A larger issue is that national meetings serve less than 10 percent of our members, yet take a significant amount of AAPT resources. Attendance at winter meetings has been steadily declining over the past five years from a high of about 600 to less than 300 fully paid registrants, while attendance at the summer meetings over the same period has held fairly steady at about 600. Based on previous task force reports, we have begun to schedule some winter meetings in conjunction with other organizations of interest to our members. This winter our meeting will be held jointly with the American Astronomical Society. Future winter meetings have been scheduled with the American Physical Society and with the American Association for the Advancement of Science. The Executive Board and the Section Representatives have been examining criteria for choosing meeting locations that will be attractive to a larger fraction of our members.
A task force comprising Area Chairs and chaired by Gordon Ramsey has also just completed a study of our national meetings. Some of their findings included: (1) meeting attendance is correlated with location, and should be held primarily in areas of high population density; (2) total cost to the participants was an important factor, so a meeting site should have a major airport with low cost flights and be within driving distance for a large number of members; (3) there should be a sufficient density of colleges and universities at the site; (4) the presentation format at the meetings should be balanced in time and space between talks and posters and within the different subject areas of interest to members; (5) sufficient time should be scheduled for networking; (6) the winter meeting should be moved to February or March to be more compatible with teaching schedules. Since the Council, composed of all Section Representatives and the members of the Executive Board, chooses the site of the meeting, please contact your Section Representative or an Executive Board member with suggestions on criteria for determining meeting locations.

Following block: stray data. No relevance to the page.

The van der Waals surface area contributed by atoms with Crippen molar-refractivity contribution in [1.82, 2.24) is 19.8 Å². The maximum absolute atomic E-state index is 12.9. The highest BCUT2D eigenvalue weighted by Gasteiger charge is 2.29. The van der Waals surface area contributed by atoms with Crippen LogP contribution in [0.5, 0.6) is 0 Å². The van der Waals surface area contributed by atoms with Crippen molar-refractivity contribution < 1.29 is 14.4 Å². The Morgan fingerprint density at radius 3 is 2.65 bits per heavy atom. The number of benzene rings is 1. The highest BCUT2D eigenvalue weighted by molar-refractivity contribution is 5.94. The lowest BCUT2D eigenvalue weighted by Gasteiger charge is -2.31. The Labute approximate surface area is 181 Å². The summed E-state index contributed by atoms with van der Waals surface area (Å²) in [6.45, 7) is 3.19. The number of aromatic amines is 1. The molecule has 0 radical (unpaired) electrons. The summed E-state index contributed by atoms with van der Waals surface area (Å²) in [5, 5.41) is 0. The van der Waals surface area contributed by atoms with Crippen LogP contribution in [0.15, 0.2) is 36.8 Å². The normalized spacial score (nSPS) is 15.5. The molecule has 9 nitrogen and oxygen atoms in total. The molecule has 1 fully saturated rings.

Finally, while we are considering the changes necessary to ensure AAPT remains a vigorous organization into the next decade with Toufic Hakim, our new Executive Officer, at the helm, we do have continuity. Bernie Khoury’s position as Executive Officer Emeritus means that he remains an active staff member for the coming year and will be taking on special projects for AAPT. In AAPT, emeritus does not mean retired. We can all look forward to another year of Bernie’s active help during this time of transition, and many more years of his continued contributions as an active member of AAPT.